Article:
Archive | March, 2019

Remembering 20th Century Fox

24 Mar

As a result of the recent acquisition of parts of the Fox empire by the Walt Disney Co., which took effect on March 20, 2019, 20th Century Fox no longer exists as a major studio.

From an article by Jake Coyle on the Fox Business website, In End of 20th Century Fox, a New Era Dawns for Hollywood:

When the Walt Disney Co.’s $71.3 billion acquisition of Fox is completed at 12:02 a.m. Wednesday, the storied lot — the birthplace of CinemaScope, “The Sound of Music” and “Titanic” — will no longer house one of the six major studios. It will become the headquarters for Rupert Murdoch’s new Fox Corp., (he is keeping Fox News and Fox Broadcasting) and Fox’s film operations, now a Disney label, will stay on for now as renters under a seven-year lease agreement.

The history of Hollywood is littered with changes of studio ownership; even Fox Film Corporation founder William Fox, amid the Depression, lost control of the studio that still bears his name. But the demise of 20th Century Fox as a standalone studio is an epochal event in Hollywood, one that casts long shadows over a movie industry grappling with new digital competitors from Silicon Valley and facing the possibility of further contraction. After more than eight decades of supremacy, the Big Six are down one.

It’s not clear yet how Fox productions will be branded or if the fabled 20th Century Fox studio logo will even be displayed or not. That logo (see above) has adorned thousands of movies made from 1935 to this year.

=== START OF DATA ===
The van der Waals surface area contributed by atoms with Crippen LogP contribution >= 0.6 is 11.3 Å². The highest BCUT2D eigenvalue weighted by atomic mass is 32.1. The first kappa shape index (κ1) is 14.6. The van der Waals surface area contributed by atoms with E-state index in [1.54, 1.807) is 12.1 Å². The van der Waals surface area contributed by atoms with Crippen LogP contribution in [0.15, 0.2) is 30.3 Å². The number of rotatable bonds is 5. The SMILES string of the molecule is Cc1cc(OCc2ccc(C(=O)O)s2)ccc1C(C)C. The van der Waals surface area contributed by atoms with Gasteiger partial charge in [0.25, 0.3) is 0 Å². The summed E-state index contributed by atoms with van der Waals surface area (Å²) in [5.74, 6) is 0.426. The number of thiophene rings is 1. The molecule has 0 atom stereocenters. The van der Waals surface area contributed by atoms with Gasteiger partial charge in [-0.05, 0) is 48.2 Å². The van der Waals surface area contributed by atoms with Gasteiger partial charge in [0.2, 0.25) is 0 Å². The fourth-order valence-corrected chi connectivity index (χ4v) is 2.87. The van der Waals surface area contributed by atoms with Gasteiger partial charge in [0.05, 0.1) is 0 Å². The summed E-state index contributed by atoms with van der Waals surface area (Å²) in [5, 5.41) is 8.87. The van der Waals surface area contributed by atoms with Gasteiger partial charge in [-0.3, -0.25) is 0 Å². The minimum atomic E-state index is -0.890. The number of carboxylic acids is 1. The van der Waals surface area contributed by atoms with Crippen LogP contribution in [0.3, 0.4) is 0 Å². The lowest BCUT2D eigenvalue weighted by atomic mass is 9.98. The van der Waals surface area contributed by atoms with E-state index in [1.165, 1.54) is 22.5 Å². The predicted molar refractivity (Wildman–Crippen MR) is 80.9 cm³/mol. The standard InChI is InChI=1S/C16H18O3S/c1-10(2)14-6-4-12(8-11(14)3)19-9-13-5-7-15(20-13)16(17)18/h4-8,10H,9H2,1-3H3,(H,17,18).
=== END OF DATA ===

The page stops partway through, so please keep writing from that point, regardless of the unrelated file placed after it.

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BORDER RIVER (1954): Americans in Mexico

1 Mar

VERA CRUZ meets THE WILD BUNCH meets THE GETAWAY

BORDER RIVER (1954), an 80-minute Technicolor western from Universal Pictures starring Joel McCrea, Yvonne De Carlo and Pedro Armendariz, preceded all three action classics referenced above, yet has elements found in each. It offers a tale of Americans in Mexico caught up in the war between Emperor Maximilian and revolutionary leader Benito Juarez in 1865, foreshadowing Robert Aldrich’s VERA CRUZ, released much later in 1954 and following a group of American mercenaries in 1868, led by Gary Cooper and Burt Lancaster, pictured below, working for Maximilian who are eventually forced to switch sides.

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